I have been spending some time with the recently released Sencha Architect 2. This is a development environment with three core components:
Ext JS 4.0 Framework: an HTML5 application framework for desktop browsers
Sencha Touch 2.0: an HTML5 application framework for mobile browsers
Sencha Architect IDE: a visual development tool for both Ext JS and Sencha Touch
Architech is a commercial product, but there are free and open source versions of Ext JS and Touch with various licensing and support permutations available.
I installed Sencha Architect on Windows, which works though I cannot quite describe it as Windows-friendly; there is a Mac flavour to the documentation and nothing quite works in Internet Explorer, Chrome or Safari is recommended.
What you get though is an elegant IDE which is focused 100% on applications, rather than general HTML design. It is not Eclipse-based, which I found interesting having recently also tried the latest Titanium IDE from Appcelerator, which is built on Eclipse. Although Eclipse is a wonderful thing, it does add complexity and overhead compared to a lightweight, dedicated IDE like Sencha Architect.
The frameworks are also interesting. Both Ext JS and Sencha Touch (which are similar in many respects) are based on a Model-View-Controller design, and this is neatly expressed in the IDE which shows Controllers, Views, Stores, Models and Resources in its Project Inspector. A store is essentially a collection of model instances, and might for example be an Ajax proxy retrieving JSON data from a remote URL. The image below uses this technique to show bars in London. The app is designed for a smartphone, though I am displaying it in Google Chrome to test.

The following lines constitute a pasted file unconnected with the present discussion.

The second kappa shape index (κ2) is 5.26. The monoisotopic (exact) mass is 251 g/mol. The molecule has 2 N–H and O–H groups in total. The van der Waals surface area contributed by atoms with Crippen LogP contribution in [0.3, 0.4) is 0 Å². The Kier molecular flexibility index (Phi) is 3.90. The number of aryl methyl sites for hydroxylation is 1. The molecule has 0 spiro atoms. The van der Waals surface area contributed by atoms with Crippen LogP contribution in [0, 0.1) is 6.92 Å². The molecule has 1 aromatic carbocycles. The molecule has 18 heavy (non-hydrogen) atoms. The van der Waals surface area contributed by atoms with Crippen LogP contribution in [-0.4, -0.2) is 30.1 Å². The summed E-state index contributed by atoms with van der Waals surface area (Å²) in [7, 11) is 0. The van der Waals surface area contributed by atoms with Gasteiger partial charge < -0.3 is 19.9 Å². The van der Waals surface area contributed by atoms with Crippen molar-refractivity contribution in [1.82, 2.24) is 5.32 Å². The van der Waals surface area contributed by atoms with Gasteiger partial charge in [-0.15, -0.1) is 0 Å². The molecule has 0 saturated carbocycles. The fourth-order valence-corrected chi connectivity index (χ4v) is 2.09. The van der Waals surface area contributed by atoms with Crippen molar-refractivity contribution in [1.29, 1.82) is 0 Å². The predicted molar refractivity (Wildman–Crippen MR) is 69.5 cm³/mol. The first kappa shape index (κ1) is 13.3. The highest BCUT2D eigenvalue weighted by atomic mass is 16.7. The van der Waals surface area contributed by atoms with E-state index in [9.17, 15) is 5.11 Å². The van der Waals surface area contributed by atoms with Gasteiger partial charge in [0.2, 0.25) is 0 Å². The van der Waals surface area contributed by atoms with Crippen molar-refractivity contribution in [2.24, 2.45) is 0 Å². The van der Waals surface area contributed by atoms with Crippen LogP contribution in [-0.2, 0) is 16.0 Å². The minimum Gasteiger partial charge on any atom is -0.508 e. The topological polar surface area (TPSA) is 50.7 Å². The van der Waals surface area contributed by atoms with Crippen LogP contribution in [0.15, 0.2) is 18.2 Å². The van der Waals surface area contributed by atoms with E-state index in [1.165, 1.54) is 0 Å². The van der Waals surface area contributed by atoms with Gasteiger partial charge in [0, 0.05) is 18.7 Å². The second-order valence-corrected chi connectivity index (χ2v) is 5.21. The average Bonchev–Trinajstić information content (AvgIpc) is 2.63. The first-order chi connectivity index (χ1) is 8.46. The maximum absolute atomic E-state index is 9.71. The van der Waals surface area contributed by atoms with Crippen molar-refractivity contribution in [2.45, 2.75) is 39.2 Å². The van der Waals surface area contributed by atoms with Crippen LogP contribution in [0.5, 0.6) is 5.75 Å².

These frameworks are not the easiest to pick up quickly, but I was struck by the clean design of both the code and the IDE. Further, Sencha apps generally look good and in many cases the visual components come close to what you can achieve with native code.
From what I can tell, the pressure on developers to create apps that play nicely with a variety of devices, from Windows desktops and laptops through to iPads and Android smartphones, will only increase. Sencha is worth a look.